The idea of hidden aspects of our make up being so completely in control of who we are and how we are perceived is an interesting area to me, taking this psychological question and transferring it to an art form is one area that I continue to work on.
In this particular project I chose to look very specifically at a singular chromosomal defect which often is seen to give complete social definition to a person. Down Syndrome occurs when the 21st chromosome splits unevenly into 3 separate pieces, this split involves re attributing proteins and creates many of the disabilities that sufferers are afflicted with as well as the very visual aspects of the disorder. The visual similarities of Down syndrome often mask the unique characteristics of each individual and that was the idea I wanted to address in some way, the idea that biologically, our make up is very similar irrelevant of having Down syndrome or not and as well as being the same within those irrelevant similarities we are all very complex and unique. I drew studies of people who are living with Down syndrome and settled on an image of a young girls face, I reduced it to a very simple line drawing for two reasons, one was to remove as much of the defining details of the condition whilst leaving some prominent features such as the oval eyes, small face, large tongue for those who thought to see them. The second reason was to create a statement of perception, society has a fascination with taxonomy and will use any similarity to catagorise and group individuals.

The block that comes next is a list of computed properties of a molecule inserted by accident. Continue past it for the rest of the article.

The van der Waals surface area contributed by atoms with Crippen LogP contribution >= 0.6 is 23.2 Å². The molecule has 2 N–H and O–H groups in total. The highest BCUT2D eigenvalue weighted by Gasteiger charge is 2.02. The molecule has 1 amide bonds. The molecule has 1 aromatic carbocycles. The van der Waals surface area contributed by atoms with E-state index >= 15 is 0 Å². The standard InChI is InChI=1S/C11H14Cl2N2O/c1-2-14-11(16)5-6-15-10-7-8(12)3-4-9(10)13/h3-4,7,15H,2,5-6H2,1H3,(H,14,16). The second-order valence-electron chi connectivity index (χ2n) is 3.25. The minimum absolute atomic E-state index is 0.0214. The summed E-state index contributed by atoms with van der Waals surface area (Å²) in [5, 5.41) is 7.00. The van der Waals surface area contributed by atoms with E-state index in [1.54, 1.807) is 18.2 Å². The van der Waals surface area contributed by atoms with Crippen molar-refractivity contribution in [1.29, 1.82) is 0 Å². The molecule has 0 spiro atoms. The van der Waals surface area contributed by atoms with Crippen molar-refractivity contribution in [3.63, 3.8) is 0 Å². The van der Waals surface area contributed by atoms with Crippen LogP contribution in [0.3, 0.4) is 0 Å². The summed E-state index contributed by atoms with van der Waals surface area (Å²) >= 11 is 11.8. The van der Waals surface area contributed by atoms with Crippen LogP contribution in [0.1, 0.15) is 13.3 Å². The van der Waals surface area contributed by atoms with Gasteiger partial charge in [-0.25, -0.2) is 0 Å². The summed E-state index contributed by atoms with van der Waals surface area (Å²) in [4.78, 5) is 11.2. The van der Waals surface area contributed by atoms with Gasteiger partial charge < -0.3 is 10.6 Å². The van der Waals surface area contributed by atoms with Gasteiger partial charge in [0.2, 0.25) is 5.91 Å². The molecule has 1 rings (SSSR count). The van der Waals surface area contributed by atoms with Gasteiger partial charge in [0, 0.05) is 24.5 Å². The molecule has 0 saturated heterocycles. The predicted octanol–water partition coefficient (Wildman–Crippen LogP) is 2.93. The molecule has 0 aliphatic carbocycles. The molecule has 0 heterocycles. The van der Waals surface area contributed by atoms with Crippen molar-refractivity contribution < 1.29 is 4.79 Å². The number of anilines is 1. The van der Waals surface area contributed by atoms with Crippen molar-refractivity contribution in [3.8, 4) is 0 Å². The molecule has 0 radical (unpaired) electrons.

The obvious physical attributes of Down syndrome have led to people believing they are all the same so the Image was created with a stencil as a reference to this. In any subsequent stencil taken from this it is only her eyes that would pay tribute to the individuality because the eyes were hand painted multi-layered cellular images. Only truly visible when you looked closely in the light. When you went past your automatic assumptions and chose to look in a more aware way. The work was created on a large scale to add an impact to the statement, roughly 3’6″ square she hung above so as to loom on the viewer, a strange reversed perspective which placed the viewer in a more vunerable position, reducing the psychological tendency to judge.